2. Credit Card Installments: If by some chance you do have to use a credit card, you may be asked the number of installments you’d like to make towards the total purchase price. As an American, this question was both strange and very intriguing. In America I have never been asked the number of installments I’d like to split a purchase into. It seems like a great idea to take advantage of, especially if you’re making a larger purchase. You know, on second thought I’ll take that installment plan on those Pringles. Split the payments up between 12 months if you would, money is tight and I want to regret this $2.50 purchase for an entire year.
  3. Carry Coins: At least in America, I find the prospect of carrying around so many coins to be very cumbersome. Who has enough room in their pockets, let alone their wallets for pennies?! I don’t know about you, but I really need as many department store/grocery store club cards as I can fit in there, and don’t even get me started on restaurant reward cards. You had me at free sandwich (after 10 regular priced sandwich purchases that is). However, coins in Japan are actually useful due to the fact that their 100 yen (basically $1.00 USD) and 500 yen amounts are in coin form. This makes their coin system much more useful to everyday use and essential to carry on person. If you plan on taking public transit, then coins become even more invaluable. Sure, you eventually do get an influx of smaller yen coins that clog up your pocket space, but if you manage your smaller yen wisely you’ll come out on top.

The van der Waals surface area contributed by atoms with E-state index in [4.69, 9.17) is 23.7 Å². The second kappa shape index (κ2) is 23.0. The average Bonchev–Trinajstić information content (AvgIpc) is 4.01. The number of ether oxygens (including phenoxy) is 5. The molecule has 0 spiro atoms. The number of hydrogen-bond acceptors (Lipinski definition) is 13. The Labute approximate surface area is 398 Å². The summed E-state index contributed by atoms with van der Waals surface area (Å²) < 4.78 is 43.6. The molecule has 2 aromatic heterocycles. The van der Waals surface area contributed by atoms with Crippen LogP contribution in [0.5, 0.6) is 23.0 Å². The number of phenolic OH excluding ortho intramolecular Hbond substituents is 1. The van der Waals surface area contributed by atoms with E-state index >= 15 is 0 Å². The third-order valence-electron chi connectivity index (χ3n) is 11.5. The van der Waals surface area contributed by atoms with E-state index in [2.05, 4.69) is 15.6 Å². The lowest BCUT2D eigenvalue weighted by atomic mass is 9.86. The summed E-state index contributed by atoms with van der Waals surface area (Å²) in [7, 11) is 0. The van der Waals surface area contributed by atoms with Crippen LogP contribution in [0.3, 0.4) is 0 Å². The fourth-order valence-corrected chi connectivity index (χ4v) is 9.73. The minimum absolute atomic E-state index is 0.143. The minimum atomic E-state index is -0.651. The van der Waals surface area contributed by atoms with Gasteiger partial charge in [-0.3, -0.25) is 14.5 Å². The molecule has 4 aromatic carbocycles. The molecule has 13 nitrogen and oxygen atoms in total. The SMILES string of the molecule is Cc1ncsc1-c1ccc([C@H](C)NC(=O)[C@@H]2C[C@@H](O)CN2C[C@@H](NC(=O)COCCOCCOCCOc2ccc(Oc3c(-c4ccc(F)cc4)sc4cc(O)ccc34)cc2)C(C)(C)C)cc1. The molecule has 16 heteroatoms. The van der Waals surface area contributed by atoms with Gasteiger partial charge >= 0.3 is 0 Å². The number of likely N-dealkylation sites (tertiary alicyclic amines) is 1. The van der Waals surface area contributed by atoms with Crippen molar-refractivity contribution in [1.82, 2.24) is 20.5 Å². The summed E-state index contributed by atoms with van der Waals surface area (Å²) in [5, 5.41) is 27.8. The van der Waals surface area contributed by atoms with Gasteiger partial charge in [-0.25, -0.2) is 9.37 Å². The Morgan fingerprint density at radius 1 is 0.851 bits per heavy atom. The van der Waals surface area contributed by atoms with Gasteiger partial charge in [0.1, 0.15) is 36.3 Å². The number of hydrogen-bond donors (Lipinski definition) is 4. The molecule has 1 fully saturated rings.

4. Konbinis: The Konbini, or convenience store, is an essential part of life in Japan. Much like convenience stores elsewhere, Konbinis carry a wide array of products that range from food and beverages, to household necessities, to various forms of literature. Unlike other countries, such as America, the selection offered at your local Konbini is actually of quality. For example, the 7-11 in Japan offers many selections of food that range from ready-to-eat, to unprepared. However, unlike America this food is actually edible and will not cause you to vomit non-stop for hours on end. On your visit you’ll see these havens known as “7-11”, “Lawson”, and “Family Mart”. Stop in and give them a try.